Tips for Student Presenters at AGU

Tips for student presenters at AGU

Are you a student presenting at the Fall AGU Meeting?
Here are some tips from the EPSP Outstanding Student Paper Award organizers in 2014:

Common judging comments:

  1. Get people excited about your work. Enthusiasm, liveliness, and spark about your presentation help make a good impression and generally help earn higher scores.
  2. Be able to answer the question “Why does it matter?” Know how your project will advance the field, how it fits into the already published literature, and your hypothesis. This was one of the most common issues that judges noted, either because it was successfully or not successfully addressed.
  3. At a poster presentation, try to acknowledge and talk to all visitors. You don’t know who might be your judge and don’t want to keep them waiting too long! When discussing, it helps to make eye contact to everyone standing at the poster. Try to treat visitors equally and acknowledge them when speaking. When presenting, try to allow time for your audience to ask questions.
  4. Don’t overwhelm your audience with poster or slide text or content. At a poster, if asked for a five minute summary, aim for that and don’t give your 15 minute speech. Too much text or figures that are too small are commonly noted by judges.
  5. Be at your poster when you say you’ll be, or leave a note. The judges use your specified time slot to make their schedules. Judges are busy, and if you are not there, you miss out on the chance to be evaluated (and you might make your judge a little agitated.)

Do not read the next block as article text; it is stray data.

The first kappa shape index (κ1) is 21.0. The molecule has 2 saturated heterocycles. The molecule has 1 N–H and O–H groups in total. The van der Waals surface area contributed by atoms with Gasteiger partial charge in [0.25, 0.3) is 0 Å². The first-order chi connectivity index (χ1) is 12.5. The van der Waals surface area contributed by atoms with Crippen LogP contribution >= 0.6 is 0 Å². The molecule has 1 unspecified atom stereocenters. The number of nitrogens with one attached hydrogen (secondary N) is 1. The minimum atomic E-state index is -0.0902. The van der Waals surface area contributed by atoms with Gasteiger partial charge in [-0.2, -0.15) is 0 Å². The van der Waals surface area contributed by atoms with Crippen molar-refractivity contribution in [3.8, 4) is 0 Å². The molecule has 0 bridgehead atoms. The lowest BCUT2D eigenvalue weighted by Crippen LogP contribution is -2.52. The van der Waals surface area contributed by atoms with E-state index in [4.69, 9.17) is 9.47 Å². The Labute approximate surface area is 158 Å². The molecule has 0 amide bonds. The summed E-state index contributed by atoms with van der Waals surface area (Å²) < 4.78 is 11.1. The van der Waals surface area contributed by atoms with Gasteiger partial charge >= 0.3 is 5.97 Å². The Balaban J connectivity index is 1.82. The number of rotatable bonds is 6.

Other notes from the judging comments:

  1. Even if your project is still in the beginning stages, you can make a good impression by knowing the context of your work and your vision for the future of the project.
  2. Emphasize the summary/take home points early and end strongly on them.
  3. Phrase things in a positive light (without going overboard), as opposed to saying disparaging or inconclusive things about your findings.
  4. Try to gauge audience knowledge – don’t assume they know all about your technique unless it is extremely common, give appropriate background information.
  5. Speak loudly enough for judges to hear you.
  6. Several judges wished there were maps for context of the study.
  7. If for some reason you cannot attend, withdraw your poster from the OSPA competition.

Ken Ferrier and Leslie Hsu – OSPA coordinators 2014